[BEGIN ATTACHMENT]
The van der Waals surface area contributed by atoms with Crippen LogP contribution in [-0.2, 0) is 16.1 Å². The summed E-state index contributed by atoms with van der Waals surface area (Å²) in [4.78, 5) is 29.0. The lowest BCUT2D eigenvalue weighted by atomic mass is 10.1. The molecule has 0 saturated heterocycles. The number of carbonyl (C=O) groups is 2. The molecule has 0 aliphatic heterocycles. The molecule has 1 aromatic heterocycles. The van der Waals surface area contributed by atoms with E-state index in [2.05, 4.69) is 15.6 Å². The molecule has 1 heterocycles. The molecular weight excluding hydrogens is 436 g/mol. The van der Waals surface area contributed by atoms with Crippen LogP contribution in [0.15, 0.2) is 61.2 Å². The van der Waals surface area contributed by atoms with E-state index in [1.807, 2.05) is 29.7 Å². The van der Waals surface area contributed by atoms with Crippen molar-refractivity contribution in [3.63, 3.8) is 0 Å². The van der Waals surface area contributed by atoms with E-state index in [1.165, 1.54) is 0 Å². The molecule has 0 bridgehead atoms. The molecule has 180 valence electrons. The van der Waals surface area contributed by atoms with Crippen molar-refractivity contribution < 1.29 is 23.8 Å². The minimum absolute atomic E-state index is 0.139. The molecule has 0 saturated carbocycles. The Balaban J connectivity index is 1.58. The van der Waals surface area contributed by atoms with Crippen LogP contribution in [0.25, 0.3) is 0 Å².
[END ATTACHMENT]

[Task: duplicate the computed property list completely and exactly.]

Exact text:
The van der Waals surface area contributed by atoms with Crippen LogP contribution in [-0.2, 0) is 16.1 Å². The summed E-state index contributed by atoms with van der Waals surface area (Å²) in [4.78, 5) is 29.0. The lowest BCUT2D eigenvalue weighted by atomic mass is 10.1. The molecule has 0 saturated heterocycles. The number of carbonyl (C=O) groups is 2. The molecule has 0 aliphatic heterocycles. The molecule has 1 aromatic heterocycles. The van der Waals surface area contributed by atoms with E-state index in [2.05, 4.69) is 15.6 Å². The molecule has 1 heterocycles. The molecular weight excluding hydrogens is 436 g/mol. The van der Waals surface area contributed by atoms with Crippen LogP contribution in [0.15, 0.2) is 61.2 Å². The van der Waals surface area contributed by atoms with E-state index in [1.807, 2.05) is 29.7 Å². The van der Waals surface area contributed by atoms with Crippen molar-refractivity contribution in [3.63, 3.8) is 0 Å². The van der Waals surface area contributed by atoms with E-state index in [1.165, 1.54) is 0 Å². The molecule has 0 bridgehead atoms. The molecule has 180 valence electrons. The van der Waals surface area contributed by atoms with Crippen molar-refractivity contribution < 1.29 is 23.8 Å². The minimum absolute atomic E-state index is 0.139. The molecule has 0 saturated carbocycles. The Balaban J connectivity index is 1.58. The van der Waals surface area contributed by atoms with Crippen LogP contribution in [0.25, 0.3) is 0 Å².